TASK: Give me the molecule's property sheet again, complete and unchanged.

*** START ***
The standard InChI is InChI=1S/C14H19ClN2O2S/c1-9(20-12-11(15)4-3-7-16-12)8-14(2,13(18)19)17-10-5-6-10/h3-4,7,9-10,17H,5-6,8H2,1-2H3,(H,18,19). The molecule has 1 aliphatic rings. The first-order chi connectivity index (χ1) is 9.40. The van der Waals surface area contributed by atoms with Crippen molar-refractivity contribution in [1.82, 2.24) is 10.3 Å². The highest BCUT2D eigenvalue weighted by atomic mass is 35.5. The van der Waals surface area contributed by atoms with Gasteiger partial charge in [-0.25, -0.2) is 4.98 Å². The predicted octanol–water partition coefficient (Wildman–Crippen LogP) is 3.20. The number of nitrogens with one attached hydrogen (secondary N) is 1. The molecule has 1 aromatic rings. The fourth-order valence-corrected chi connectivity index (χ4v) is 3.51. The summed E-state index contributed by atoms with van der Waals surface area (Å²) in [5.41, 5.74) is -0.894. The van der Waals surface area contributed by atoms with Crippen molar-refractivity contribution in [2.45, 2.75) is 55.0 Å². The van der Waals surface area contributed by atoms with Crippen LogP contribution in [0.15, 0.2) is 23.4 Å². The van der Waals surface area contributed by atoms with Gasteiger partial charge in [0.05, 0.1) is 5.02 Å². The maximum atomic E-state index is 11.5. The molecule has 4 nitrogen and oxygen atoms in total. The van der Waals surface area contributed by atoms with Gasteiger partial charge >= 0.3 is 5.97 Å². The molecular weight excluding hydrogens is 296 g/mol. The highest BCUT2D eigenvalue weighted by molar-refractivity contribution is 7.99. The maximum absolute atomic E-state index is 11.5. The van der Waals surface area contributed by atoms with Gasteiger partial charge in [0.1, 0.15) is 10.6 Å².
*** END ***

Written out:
The standard InChI is InChI=1S/C14H19ClN2O2S/c1-9(20-12-11(15)4-3-7-16-12)8-14(2,13(18)19)17-10-5-6-10/h3-4,7,9-10,17H,5-6,8H2,1-2H3,(H,18,19). The molecule has 1 aliphatic rings. The first-order chi connectivity index (χ1) is 9.40. The van der Waals surface area contributed by atoms with Crippen molar-refractivity contribution in [1.82, 2.24) is 10.3 Å². The highest BCUT2D eigenvalue weighted by atomic mass is 35.5. The van der Waals surface area contributed by atoms with Gasteiger partial charge in [-0.25, -0.2) is 4.98 Å². The predicted octanol–water partition coefficient (Wildman–Crippen LogP) is 3.20. The number of nitrogens with one attached hydrogen (secondary N) is 1. The molecule has 1 aromatic rings. The fourth-order valence-corrected chi connectivity index (χ4v) is 3.51. The summed E-state index contributed by atoms with van der Waals surface area (Å²) in [5.41, 5.74) is -0.894. The van der Waals surface area contributed by atoms with Crippen molar-refractivity contribution in [2.45, 2.75) is 55.0 Å². The van der Waals surface area contributed by atoms with Crippen LogP contribution in [0.15, 0.2) is 23.4 Å². The van der Waals surface area contributed by atoms with Gasteiger partial charge in [0.05, 0.1) is 5.02 Å². The maximum atomic E-state index is 11.5. The molecule has 4 nitrogen and oxygen atoms in total. The van der Waals surface area contributed by atoms with Gasteiger partial charge >= 0.3 is 5.97 Å². The molecular weight excluding hydrogens is 296 g/mol. The highest BCUT2D eigenvalue weighted by molar-refractivity contribution is 7.99. The maximum absolute atomic E-state index is 11.5. The van der Waals surface area contributed by atoms with Gasteiger partial charge in [0.1, 0.15) is 10.6 Å².